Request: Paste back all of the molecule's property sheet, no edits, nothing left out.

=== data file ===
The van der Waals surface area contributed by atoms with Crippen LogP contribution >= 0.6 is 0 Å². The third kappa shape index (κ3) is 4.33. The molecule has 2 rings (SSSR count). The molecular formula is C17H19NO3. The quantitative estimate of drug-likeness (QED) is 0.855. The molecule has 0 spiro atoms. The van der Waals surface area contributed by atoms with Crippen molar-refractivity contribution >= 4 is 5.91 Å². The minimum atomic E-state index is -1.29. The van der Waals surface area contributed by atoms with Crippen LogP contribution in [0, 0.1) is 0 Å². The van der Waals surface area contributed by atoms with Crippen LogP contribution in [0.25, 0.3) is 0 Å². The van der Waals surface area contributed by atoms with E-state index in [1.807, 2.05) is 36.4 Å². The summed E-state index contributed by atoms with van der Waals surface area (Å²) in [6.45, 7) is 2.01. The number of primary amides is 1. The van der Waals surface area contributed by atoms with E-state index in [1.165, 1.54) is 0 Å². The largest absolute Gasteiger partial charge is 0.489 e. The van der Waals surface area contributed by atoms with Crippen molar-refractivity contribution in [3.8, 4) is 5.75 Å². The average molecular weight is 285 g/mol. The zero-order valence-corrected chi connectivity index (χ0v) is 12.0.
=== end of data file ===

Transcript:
The van der Waals surface area contributed by atoms with Crippen LogP contribution >= 0.6 is 0 Å². The third kappa shape index (κ3) is 4.33. The molecule has 2 rings (SSSR count). The molecular formula is C17H19NO3. The quantitative estimate of drug-likeness (QED) is 0.855. The molecule has 0 spiro atoms. The van der Waals surface area contributed by atoms with Crippen molar-refractivity contribution >= 4 is 5.91 Å². The minimum atomic E-state index is -1.29. The van der Waals surface area contributed by atoms with Crippen LogP contribution in [0, 0.1) is 0 Å². The van der Waals surface area contributed by atoms with Crippen LogP contribution in [0.25, 0.3) is 0 Å². The van der Waals surface area contributed by atoms with E-state index in [1.807, 2.05) is 36.4 Å². The summed E-state index contributed by atoms with van der Waals surface area (Å²) in [6.45, 7) is 2.01. The number of primary amides is 1. The van der Waals surface area contributed by atoms with E-state index in [1.165, 1.54) is 0 Å². The largest absolute Gasteiger partial charge is 0.489 e. The van der Waals surface area contributed by atoms with Crippen molar-refractivity contribution in [3.8, 4) is 5.75 Å². The average molecular weight is 285 g/mol. The zero-order valence-corrected chi connectivity index (χ0v) is 12.0.